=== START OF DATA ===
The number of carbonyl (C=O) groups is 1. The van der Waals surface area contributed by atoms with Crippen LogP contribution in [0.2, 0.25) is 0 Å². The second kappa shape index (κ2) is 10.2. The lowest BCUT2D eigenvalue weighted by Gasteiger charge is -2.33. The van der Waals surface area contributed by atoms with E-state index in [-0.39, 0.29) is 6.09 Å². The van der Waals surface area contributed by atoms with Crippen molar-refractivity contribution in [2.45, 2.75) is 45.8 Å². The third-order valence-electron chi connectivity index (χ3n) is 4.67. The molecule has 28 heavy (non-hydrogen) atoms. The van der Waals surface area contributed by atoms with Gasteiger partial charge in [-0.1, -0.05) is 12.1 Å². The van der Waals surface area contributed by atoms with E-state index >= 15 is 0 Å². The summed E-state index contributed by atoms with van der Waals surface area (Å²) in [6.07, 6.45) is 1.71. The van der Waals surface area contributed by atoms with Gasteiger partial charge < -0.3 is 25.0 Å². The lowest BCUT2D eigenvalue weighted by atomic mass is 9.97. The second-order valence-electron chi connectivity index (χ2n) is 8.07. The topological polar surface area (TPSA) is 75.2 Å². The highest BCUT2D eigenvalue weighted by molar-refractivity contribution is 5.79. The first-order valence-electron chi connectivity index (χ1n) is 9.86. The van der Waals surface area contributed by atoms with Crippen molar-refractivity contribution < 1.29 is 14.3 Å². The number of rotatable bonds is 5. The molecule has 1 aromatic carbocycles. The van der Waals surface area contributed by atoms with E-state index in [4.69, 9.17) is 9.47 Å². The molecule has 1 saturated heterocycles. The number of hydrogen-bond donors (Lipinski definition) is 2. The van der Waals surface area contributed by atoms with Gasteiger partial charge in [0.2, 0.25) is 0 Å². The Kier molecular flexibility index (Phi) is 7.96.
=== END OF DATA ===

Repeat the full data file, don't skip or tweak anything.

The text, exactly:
The number of carbonyl (C=O) groups is 1. The van der Waals surface area contributed by atoms with Crippen LogP contribution in [0.2, 0.25) is 0 Å². The second kappa shape index (κ2) is 10.2. The lowest BCUT2D eigenvalue weighted by Gasteiger charge is -2.33. The van der Waals surface area contributed by atoms with E-state index in [-0.39, 0.29) is 6.09 Å². The van der Waals surface area contributed by atoms with Crippen molar-refractivity contribution in [2.45, 2.75) is 45.8 Å². The third-order valence-electron chi connectivity index (χ3n) is 4.67. The molecule has 28 heavy (non-hydrogen) atoms. The van der Waals surface area contributed by atoms with Gasteiger partial charge in [-0.1, -0.05) is 12.1 Å². The van der Waals surface area contributed by atoms with E-state index >= 15 is 0 Å². The summed E-state index contributed by atoms with van der Waals surface area (Å²) in [6.07, 6.45) is 1.71. The van der Waals surface area contributed by atoms with Gasteiger partial charge < -0.3 is 25.0 Å². The lowest BCUT2D eigenvalue weighted by atomic mass is 9.97. The second-order valence-electron chi connectivity index (χ2n) is 8.07. The topological polar surface area (TPSA) is 75.2 Å². The highest BCUT2D eigenvalue weighted by molar-refractivity contribution is 5.79. The first-order valence-electron chi connectivity index (χ1n) is 9.86. The van der Waals surface area contributed by atoms with Crippen molar-refractivity contribution < 1.29 is 14.3 Å². The number of rotatable bonds is 5. The molecule has 1 aromatic carbocycles. The van der Waals surface area contributed by atoms with E-state index in [4.69, 9.17) is 9.47 Å². The molecule has 1 saturated heterocycles. The number of hydrogen-bond donors (Lipinski definition) is 2. The van der Waals surface area contributed by atoms with Gasteiger partial charge in [0.2, 0.25) is 0 Å². The Kier molecular flexibility index (Phi) is 7.96.